The Panzer IV Ausf.F’s superstructure reintroduced the completely straight front superstructure armor plate. The use of a single plate made the front armor stronger structurally, but also made production somewhat easier. This was not new, as it had been used on the Ausf.B and C versions, but had been discarded on the Ausf.D and Ausf.E versions. Other changes included the installation of the completely new and better machine gun ball-mount (Kugelblende 50). The driver visor port was replaced with a slightly thicker Fagrersehklappe 50 model.
The turret design on the Ausf.F received new two-part side doors taken from the Panzer III Ausf.E. The forward door had an observation port, while the second door had a small pistol port. The pistol and visor ports were also taken from the same Panzer III. The visor ports were 30 mm thick and further protected by a 90 mm armored glass block.
Suspension and Running Gear
The added armor protection and other changes lead to a slight increase in weight, from 22 to 22.3 tonnes. To prevent this from affecting the overall drive performance, some changes were implemented on the Panzer IV Ausf.F’s suspension. The tracks were widened to 40 mm, which necessitated the widening of the road wheels. The front-drive sprocket was slightly redesigned to be able to accommodate the wider tracks. The rear idler wheel was replaced with a new much simpler and easier to produce design.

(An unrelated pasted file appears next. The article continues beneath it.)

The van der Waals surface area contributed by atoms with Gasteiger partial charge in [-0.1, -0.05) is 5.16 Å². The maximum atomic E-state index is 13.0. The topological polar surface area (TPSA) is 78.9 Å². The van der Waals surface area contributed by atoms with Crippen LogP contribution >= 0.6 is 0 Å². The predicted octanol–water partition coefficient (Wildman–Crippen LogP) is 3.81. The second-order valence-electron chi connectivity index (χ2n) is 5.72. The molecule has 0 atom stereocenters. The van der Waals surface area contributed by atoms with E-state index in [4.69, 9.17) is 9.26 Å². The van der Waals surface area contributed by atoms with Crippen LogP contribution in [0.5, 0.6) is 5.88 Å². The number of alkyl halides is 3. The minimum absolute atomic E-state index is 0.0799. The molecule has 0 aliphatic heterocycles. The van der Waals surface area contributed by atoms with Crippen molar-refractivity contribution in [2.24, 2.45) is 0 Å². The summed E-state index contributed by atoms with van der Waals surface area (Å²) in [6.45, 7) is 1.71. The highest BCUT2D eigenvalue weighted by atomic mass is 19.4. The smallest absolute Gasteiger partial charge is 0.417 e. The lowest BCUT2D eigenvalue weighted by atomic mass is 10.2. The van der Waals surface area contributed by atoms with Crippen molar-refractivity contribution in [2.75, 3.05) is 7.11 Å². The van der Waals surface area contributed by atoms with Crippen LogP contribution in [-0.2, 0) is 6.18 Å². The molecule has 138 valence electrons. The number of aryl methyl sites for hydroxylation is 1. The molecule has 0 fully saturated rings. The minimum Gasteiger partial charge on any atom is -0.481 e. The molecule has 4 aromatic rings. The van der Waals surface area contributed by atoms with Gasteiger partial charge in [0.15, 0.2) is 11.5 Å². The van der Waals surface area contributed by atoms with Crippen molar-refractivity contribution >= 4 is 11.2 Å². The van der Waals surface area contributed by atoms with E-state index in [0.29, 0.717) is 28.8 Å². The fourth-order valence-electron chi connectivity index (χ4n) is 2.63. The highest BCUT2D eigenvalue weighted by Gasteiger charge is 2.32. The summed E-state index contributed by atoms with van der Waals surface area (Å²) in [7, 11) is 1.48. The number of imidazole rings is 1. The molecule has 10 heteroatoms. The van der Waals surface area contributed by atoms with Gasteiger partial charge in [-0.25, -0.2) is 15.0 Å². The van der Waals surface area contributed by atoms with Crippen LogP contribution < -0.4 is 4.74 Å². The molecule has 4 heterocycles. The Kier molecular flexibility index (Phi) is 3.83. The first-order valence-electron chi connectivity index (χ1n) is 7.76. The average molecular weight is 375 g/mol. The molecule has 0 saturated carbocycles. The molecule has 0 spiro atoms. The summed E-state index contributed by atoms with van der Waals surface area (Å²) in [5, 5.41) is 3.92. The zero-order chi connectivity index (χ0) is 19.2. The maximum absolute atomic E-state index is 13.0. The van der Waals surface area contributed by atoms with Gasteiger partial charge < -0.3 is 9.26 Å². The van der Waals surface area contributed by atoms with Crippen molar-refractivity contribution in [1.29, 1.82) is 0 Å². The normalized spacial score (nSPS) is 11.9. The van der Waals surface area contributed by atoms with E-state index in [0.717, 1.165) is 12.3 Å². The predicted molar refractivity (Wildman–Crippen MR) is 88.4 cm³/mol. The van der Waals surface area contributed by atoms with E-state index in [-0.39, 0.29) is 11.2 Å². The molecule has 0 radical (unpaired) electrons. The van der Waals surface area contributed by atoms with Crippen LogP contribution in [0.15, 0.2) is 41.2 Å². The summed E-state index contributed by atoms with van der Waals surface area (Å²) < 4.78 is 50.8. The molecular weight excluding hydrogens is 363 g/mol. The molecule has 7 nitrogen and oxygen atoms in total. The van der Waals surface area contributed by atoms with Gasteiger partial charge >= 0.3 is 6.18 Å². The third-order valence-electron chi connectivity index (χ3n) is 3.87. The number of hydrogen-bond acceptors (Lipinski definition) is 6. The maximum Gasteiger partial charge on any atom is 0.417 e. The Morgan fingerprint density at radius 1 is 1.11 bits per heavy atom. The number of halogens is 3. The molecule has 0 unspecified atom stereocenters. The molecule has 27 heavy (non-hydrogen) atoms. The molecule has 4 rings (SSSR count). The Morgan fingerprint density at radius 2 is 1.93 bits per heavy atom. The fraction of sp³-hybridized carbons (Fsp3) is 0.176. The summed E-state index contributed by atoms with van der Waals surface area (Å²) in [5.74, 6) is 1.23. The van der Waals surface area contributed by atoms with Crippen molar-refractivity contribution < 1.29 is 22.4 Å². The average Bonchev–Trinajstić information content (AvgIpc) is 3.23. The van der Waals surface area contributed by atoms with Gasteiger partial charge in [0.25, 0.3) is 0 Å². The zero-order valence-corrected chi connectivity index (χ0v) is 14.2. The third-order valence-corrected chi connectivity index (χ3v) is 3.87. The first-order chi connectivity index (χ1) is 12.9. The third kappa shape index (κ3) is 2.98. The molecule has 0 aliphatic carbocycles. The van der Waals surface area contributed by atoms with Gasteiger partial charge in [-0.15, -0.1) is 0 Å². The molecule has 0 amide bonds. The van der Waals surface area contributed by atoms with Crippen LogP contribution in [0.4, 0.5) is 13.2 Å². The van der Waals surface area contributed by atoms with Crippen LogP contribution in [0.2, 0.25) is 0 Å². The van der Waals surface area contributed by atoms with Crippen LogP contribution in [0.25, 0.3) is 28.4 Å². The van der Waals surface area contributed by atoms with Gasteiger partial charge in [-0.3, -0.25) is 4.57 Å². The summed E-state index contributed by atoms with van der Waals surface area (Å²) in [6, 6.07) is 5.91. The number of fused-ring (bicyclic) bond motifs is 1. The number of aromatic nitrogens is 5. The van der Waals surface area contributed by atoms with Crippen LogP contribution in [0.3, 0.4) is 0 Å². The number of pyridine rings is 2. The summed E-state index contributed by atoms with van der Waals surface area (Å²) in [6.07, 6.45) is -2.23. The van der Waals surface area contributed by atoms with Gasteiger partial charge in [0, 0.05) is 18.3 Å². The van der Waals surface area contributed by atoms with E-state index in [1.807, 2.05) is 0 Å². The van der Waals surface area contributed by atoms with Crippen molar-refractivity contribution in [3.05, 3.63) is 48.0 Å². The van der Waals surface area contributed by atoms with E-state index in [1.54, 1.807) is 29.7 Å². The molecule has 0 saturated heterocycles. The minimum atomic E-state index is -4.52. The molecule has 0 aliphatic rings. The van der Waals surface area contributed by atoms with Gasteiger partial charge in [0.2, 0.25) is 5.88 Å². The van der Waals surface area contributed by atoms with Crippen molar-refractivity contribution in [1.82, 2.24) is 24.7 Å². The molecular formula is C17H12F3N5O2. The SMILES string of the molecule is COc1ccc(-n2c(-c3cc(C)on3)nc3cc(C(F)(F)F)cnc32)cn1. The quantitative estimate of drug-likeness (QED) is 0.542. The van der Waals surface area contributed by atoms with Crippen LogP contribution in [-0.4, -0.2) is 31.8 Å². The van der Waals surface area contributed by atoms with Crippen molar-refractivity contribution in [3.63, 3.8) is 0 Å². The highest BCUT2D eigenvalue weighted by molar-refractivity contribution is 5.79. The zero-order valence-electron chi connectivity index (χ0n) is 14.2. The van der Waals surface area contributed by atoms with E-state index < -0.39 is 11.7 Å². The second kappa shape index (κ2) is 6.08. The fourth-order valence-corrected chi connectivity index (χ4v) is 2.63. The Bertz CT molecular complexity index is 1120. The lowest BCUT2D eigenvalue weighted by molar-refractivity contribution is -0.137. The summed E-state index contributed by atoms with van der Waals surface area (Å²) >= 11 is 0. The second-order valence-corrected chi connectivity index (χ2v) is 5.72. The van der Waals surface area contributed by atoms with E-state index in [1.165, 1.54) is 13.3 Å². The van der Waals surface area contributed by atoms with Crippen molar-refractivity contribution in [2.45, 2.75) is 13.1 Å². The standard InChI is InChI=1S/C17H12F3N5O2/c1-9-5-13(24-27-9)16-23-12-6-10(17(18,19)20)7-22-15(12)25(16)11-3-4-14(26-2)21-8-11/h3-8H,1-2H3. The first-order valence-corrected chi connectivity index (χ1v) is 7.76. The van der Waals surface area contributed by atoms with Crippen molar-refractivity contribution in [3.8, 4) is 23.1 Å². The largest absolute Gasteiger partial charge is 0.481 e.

The Polish and Western campaigns showed that the Panzer IV was not sufficiently protected. To resolve this issue, the Panzer IV Ausf.F was meant to have improved armor protection that would be able to frontally resist 3.7 cm anti-tank rounds. For this reason, the front hull, superstructure, and turret (including the gun mantlet) were reinforced. These were now 50 mm thick face hardened armor plates. In addition, the overall side armor was increased to 30 mm. During production, some vehicles received side armor plates that were also face-hardened.